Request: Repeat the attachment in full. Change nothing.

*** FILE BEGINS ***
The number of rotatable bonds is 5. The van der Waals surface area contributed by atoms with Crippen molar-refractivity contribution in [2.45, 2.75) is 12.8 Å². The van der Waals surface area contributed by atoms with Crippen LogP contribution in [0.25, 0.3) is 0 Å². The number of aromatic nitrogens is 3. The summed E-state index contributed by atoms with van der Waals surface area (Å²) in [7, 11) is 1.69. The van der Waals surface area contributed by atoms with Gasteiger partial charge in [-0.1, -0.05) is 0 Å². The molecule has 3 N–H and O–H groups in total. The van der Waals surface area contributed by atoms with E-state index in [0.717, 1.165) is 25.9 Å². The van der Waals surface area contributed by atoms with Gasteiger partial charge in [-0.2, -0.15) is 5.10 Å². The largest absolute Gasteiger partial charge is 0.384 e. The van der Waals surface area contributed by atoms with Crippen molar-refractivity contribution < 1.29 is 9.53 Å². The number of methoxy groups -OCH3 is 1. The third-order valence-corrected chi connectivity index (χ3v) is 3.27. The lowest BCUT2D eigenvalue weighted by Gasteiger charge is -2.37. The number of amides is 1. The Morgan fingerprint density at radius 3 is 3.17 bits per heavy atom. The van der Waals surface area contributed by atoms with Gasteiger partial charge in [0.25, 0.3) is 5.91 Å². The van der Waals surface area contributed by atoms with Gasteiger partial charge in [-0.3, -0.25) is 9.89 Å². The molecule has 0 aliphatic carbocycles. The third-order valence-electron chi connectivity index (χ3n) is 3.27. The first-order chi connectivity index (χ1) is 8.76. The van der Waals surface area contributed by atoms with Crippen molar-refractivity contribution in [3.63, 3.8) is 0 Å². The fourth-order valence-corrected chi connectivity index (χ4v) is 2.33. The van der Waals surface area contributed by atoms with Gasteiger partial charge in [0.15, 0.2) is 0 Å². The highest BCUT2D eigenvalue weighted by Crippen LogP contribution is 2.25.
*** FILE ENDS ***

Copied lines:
The number of rotatable bonds is 5. The van der Waals surface area contributed by atoms with Crippen molar-refractivity contribution in [2.45, 2.75) is 12.8 Å². The van der Waals surface area contributed by atoms with Crippen LogP contribution in [0.25, 0.3) is 0 Å². The number of aromatic nitrogens is 3. The summed E-state index contributed by atoms with van der Waals surface area (Å²) in [7, 11) is 1.69. The van der Waals surface area contributed by atoms with Gasteiger partial charge in [-0.1, -0.05) is 0 Å². The molecule has 3 N–H and O–H groups in total. The van der Waals surface area contributed by atoms with E-state index in [0.717, 1.165) is 25.9 Å². The van der Waals surface area contributed by atoms with Gasteiger partial charge in [-0.2, -0.15) is 5.10 Å². The largest absolute Gasteiger partial charge is 0.384 e. The van der Waals surface area contributed by atoms with Crippen molar-refractivity contribution < 1.29 is 9.53 Å². The number of methoxy groups -OCH3 is 1. The third-order valence-corrected chi connectivity index (χ3v) is 3.27. The lowest BCUT2D eigenvalue weighted by Gasteiger charge is -2.37. The number of amides is 1. The Morgan fingerprint density at radius 3 is 3.17 bits per heavy atom. The van der Waals surface area contributed by atoms with Gasteiger partial charge in [0.25, 0.3) is 5.91 Å². The van der Waals surface area contributed by atoms with Gasteiger partial charge in [-0.3, -0.25) is 9.89 Å². The molecule has 0 aliphatic carbocycles. The third-order valence-electron chi connectivity index (χ3n) is 3.27. The first-order chi connectivity index (χ1) is 8.76. The van der Waals surface area contributed by atoms with Crippen molar-refractivity contribution in [3.63, 3.8) is 0 Å². The fourth-order valence-corrected chi connectivity index (χ4v) is 2.33. The van der Waals surface area contributed by atoms with Gasteiger partial charge in [0.15, 0.2) is 0 Å². The highest BCUT2D eigenvalue weighted by Crippen LogP contribution is 2.25.